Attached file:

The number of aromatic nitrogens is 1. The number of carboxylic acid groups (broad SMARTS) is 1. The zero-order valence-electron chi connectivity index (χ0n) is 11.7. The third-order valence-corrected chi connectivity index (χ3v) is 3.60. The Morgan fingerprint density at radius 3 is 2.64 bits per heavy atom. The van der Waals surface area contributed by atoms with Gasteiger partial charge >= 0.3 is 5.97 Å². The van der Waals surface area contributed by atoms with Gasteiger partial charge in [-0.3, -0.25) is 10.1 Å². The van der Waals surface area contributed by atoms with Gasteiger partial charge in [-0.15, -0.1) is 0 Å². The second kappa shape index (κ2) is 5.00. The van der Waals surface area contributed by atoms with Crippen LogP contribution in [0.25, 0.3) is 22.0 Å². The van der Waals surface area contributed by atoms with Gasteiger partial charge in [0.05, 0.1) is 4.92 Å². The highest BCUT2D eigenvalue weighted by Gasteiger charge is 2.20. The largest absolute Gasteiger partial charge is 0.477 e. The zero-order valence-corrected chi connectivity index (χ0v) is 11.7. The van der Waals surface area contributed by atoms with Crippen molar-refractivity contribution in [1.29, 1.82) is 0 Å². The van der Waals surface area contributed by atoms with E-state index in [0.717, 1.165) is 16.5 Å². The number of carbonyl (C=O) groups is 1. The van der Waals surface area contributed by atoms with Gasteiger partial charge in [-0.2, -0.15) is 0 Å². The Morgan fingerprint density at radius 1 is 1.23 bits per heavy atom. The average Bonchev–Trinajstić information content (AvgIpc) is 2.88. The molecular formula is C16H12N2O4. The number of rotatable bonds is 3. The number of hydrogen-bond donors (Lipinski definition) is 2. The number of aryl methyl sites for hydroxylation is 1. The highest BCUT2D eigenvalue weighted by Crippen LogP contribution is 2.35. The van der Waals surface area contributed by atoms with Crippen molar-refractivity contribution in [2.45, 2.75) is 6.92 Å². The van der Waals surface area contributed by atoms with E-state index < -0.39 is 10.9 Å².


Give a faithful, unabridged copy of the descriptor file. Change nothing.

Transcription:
The number of aromatic nitrogens is 1. The number of carboxylic acid groups (broad SMARTS) is 1. The zero-order valence-electron chi connectivity index (χ0n) is 11.7. The third-order valence-corrected chi connectivity index (χ3v) is 3.60. The Morgan fingerprint density at radius 3 is 2.64 bits per heavy atom. The van der Waals surface area contributed by atoms with Gasteiger partial charge >= 0.3 is 5.97 Å². The van der Waals surface area contributed by atoms with Gasteiger partial charge in [-0.3, -0.25) is 10.1 Å². The van der Waals surface area contributed by atoms with Gasteiger partial charge in [-0.15, -0.1) is 0 Å². The second kappa shape index (κ2) is 5.00. The van der Waals surface area contributed by atoms with Crippen LogP contribution in [0.25, 0.3) is 22.0 Å². The van der Waals surface area contributed by atoms with Gasteiger partial charge in [0.05, 0.1) is 4.92 Å². The highest BCUT2D eigenvalue weighted by Gasteiger charge is 2.20. The largest absolute Gasteiger partial charge is 0.477 e. The zero-order valence-corrected chi connectivity index (χ0v) is 11.7. The van der Waals surface area contributed by atoms with Crippen molar-refractivity contribution in [1.29, 1.82) is 0 Å². The van der Waals surface area contributed by atoms with E-state index in [0.717, 1.165) is 16.5 Å². The number of carbonyl (C=O) groups is 1. The van der Waals surface area contributed by atoms with Gasteiger partial charge in [-0.2, -0.15) is 0 Å². The Morgan fingerprint density at radius 1 is 1.23 bits per heavy atom. The average Bonchev–Trinajstić information content (AvgIpc) is 2.88. The molecular formula is C16H12N2O4. The number of rotatable bonds is 3. The number of hydrogen-bond donors (Lipinski definition) is 2. The number of aryl methyl sites for hydroxylation is 1. The highest BCUT2D eigenvalue weighted by Crippen LogP contribution is 2.35. The van der Waals surface area contributed by atoms with Crippen molar-refractivity contribution in [2.45, 2.75) is 6.92 Å². The van der Waals surface area contributed by atoms with E-state index < -0.39 is 10.9 Å².